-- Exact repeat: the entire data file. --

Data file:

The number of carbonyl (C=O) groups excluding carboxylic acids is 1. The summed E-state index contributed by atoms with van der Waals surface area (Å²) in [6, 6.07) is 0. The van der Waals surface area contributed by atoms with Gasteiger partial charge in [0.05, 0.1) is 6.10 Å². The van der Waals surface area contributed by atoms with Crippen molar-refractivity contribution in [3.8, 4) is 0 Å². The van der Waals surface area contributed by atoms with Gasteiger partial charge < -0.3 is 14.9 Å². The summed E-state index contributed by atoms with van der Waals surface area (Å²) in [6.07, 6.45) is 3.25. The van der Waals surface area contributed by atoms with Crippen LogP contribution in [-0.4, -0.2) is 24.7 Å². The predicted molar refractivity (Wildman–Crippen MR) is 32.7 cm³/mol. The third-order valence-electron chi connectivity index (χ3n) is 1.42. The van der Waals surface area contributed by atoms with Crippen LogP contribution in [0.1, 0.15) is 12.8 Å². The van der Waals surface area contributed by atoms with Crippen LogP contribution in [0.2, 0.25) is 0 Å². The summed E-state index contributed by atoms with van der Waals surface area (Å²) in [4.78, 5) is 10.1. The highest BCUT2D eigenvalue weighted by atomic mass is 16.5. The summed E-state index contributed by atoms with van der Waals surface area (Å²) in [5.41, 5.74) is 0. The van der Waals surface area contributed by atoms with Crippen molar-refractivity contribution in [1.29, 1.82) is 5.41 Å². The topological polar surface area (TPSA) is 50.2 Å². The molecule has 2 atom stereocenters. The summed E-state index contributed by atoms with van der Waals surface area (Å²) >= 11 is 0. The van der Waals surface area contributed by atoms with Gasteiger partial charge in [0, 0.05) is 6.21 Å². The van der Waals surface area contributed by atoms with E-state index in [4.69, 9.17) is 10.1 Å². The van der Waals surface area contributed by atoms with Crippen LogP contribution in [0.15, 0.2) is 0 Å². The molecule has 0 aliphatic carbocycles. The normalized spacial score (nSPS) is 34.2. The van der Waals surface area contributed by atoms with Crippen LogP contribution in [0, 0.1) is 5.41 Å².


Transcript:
The number of carbonyl (C=O) groups excluding carboxylic acids is 1. The summed E-state index contributed by atoms with van der Waals surface area (Å²) in [6, 6.07) is 0. The van der Waals surface area contributed by atoms with Gasteiger partial charge in [0.05, 0.1) is 6.10 Å². The van der Waals surface area contributed by atoms with Crippen molar-refractivity contribution in [3.8, 4) is 0 Å². The van der Waals surface area contributed by atoms with Gasteiger partial charge < -0.3 is 14.9 Å². The summed E-state index contributed by atoms with van der Waals surface area (Å²) in [6.07, 6.45) is 3.25. The van der Waals surface area contributed by atoms with Crippen LogP contribution in [-0.4, -0.2) is 24.7 Å². The predicted molar refractivity (Wildman–Crippen MR) is 32.7 cm³/mol. The third-order valence-electron chi connectivity index (χ3n) is 1.42. The van der Waals surface area contributed by atoms with Crippen LogP contribution in [0.1, 0.15) is 12.8 Å². The van der Waals surface area contributed by atoms with Crippen LogP contribution in [0.2, 0.25) is 0 Å². The summed E-state index contributed by atoms with van der Waals surface area (Å²) in [4.78, 5) is 10.1. The highest BCUT2D eigenvalue weighted by atomic mass is 16.5. The summed E-state index contributed by atoms with van der Waals surface area (Å²) in [5.41, 5.74) is 0. The van der Waals surface area contributed by atoms with Crippen molar-refractivity contribution in [1.29, 1.82) is 5.41 Å². The topological polar surface area (TPSA) is 50.2 Å². The molecule has 2 atom stereocenters. The summed E-state index contributed by atoms with van der Waals surface area (Å²) >= 11 is 0. The van der Waals surface area contributed by atoms with Gasteiger partial charge in [0, 0.05) is 6.21 Å². The van der Waals surface area contributed by atoms with E-state index in [4.69, 9.17) is 10.1 Å². The van der Waals surface area contributed by atoms with Crippen LogP contribution in [0.15, 0.2) is 0 Å². The molecule has 0 aliphatic carbocycles. The normalized spacial score (nSPS) is 34.2. The van der Waals surface area contributed by atoms with Crippen LogP contribution in [0, 0.1) is 5.41 Å².